I remember at one time a fleet of log rafts had been bought and had been placed in this boom and the crew of rafts men had gone to the old tavern for their dinner before leaving. While at dinner, a man from the mill rushed in saying some rafts passing had tied to the rafts inside the boom, the boom had broken and all its contents was coming down the river. Talk about your crack fire companies getting to a fire. They would be slow compared with the way these men jumped from the dinner table, rushed to the river bank in front of the old hotel, and as the rafts swung around the point there, some waded, some swam, some found boats but in a short time the rafts were manned and landed down the river a mile or so.

The work of towing them back by hand poling and pulling on cables took much more time. It is sad to relate that the sayings “fierce”, “going some”, “I should worry”, etc. were not in vogue then, but other words that served to express ones feelings were. From the collection of logs inside this boom, those wanted at the time were drawn up into the mill, by means of a long inclined plane, reaching from the upper part of the mill to the river. A strong horizontal drum in the top of the mill operated by cogwork and so arranged as to be thrown in or out of gear with a moving cog wheel had a sufficient quantity of strong chain wound upon it to reach to the river, possibly one hundred feet. This chain had two strong hooks, or dogs as they were called, at the end, which were firmly driven into the butt of a log, then the wheels were thrown in gear by a lever, and the log was drawn into the mill and when in position to be rolled on to the saw carriage the cogs were thrown out of gear and the log was ‘next.’

Sometimes these dogs would pull out, the chain would fly sidewise and the log would ‘shoot the chute’, into the river with a tremendous splashing.

One time we had a log so large it was thought it would take the full power of the engine to get it up into the mill. It was decided to not even attempt to throw out the gear for fear the strain on the cogs would not permit it to be done. The engineer was to stand at the throttle, and at a blast on the whistle, when the log was in place was to top the engine. The honor of pulling the whistle cord at signal from my father was given me. I had to stand over the boiler and by the side of the long chain.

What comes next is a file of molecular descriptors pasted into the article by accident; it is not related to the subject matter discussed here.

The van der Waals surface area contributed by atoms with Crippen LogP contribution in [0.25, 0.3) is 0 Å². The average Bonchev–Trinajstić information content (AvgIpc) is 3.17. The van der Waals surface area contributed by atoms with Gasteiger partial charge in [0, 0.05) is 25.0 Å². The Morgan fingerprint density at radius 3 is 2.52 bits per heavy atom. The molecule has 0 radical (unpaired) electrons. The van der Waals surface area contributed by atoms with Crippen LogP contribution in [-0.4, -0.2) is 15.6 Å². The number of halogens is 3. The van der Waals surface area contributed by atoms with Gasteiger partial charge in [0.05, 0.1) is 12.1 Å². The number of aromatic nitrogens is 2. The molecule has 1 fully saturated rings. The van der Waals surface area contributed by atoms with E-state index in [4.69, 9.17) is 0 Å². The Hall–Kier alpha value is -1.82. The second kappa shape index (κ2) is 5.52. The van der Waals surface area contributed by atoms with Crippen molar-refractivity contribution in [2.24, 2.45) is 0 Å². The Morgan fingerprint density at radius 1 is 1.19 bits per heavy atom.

The log started up the slide in good shape, the chain creaked and groaned, and I began to see in imagination what a disfigured corpse there would be if the dogs pulled out or the chain broke and took a swipe at me, as it surely would. Finally as the log looked into the mill the strain became terrific. I couldn’t emulate Cassibionca, but instead of waiting my fortunes permission I pulled the cord and jumped away. The engine stopped at the instant, the log wavered a moment, then started back with a rush into the river stripping every cog off the wheels. I ran into the large building up to the highest part and hid myself from the expected wrath to come.

After I thought time enough had elapsed for them all to think what would be appropriate to the occasion I came down to listen to a very uncomplimentary remarks on the part of the help, and what would be done to me were I a son of theirs. My father went to work to repair the damage my cowardice had caused him, and although it took several days, he only said in reproof to me, that he was to blame for placing me in so responsible a position. It was thought necessary at first to employ a regular engineer, but as economy became necessary it seemed that less experienced help might fill the position.

A young man, Wm. Pierce (some of whose relations still live at Baraboo, I think) a machinist by trade was thought to be fully able to handle the engine. He thoroughly understood the mechanics, but lacked the experience but he soon got that. The pump supplying the boiler with water, had a bad habit of going through the motions but not accomplishing its purpose, while it looked to be pumping, it would not be delivering the goods.